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Gliders. Bristletails use their rear filaments to help guide them through the air.

Steve Yanoviak

How Did Insects Get Their Wings?

Exactly how insects evolved flight is a heated issue, in part because the fossil evidence for winged insects remains full of gaps. But living insects that are similar to ancestral species could shed light on the origins of insect flight. In a study reported online this week in Biology Letters, researchers report that bristletails, primitive, wingless insects that live in the tropical forests of Peru, can use long, antennae-like filaments extending from their rear ends to help them glide to tree trunks as they jump or fall from forest canopies. These observations suggest that winged insects evolved on land, rather than in aquatic habitats, the authors conclude.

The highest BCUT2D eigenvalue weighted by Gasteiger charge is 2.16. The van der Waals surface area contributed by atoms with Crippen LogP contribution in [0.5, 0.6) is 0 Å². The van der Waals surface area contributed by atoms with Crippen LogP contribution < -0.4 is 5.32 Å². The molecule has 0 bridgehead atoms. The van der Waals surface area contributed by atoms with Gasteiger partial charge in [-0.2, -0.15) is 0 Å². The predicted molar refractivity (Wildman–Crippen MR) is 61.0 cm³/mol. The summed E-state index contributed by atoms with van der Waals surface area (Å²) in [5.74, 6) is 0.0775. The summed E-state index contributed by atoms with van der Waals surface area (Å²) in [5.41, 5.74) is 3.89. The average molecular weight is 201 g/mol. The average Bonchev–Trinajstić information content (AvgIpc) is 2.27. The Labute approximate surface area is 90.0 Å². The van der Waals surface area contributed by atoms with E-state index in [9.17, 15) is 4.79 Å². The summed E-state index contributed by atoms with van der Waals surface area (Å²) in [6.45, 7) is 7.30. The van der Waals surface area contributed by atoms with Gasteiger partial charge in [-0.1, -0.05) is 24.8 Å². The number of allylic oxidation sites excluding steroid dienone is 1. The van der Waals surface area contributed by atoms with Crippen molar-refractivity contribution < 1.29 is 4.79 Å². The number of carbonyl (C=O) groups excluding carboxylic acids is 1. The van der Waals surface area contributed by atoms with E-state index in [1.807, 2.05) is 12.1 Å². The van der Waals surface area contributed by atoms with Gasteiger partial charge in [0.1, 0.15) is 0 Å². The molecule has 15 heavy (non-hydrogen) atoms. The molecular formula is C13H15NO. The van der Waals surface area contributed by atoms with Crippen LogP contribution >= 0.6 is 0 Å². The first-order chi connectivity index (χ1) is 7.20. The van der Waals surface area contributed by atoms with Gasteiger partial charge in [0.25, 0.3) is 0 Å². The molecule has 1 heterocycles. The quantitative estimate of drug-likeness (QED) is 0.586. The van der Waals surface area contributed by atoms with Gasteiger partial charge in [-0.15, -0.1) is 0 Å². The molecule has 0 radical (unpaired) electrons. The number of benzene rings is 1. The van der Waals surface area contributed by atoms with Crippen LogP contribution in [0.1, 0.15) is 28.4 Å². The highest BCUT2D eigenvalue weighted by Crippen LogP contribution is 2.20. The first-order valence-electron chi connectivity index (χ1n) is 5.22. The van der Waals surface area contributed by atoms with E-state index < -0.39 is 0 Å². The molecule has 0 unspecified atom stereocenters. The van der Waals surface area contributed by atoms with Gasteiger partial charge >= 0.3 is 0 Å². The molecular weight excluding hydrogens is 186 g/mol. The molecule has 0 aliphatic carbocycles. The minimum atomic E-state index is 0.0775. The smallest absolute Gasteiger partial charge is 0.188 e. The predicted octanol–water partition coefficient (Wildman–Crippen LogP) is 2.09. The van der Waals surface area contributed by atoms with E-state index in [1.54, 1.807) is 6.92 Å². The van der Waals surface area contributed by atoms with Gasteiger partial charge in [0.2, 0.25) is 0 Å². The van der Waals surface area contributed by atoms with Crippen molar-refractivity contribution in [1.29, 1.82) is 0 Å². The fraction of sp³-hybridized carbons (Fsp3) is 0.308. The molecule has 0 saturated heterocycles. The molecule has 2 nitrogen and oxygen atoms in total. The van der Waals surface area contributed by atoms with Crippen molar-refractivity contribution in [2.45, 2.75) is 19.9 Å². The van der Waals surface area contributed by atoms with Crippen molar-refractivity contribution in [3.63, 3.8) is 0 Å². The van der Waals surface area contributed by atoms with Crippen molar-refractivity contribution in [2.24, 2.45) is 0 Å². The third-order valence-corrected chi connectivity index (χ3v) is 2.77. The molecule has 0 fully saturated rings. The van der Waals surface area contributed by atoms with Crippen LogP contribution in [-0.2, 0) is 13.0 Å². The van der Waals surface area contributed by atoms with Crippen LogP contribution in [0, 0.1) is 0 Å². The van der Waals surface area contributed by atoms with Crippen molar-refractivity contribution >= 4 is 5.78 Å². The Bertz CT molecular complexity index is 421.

Read the full story on Science's evolution blog, Origins.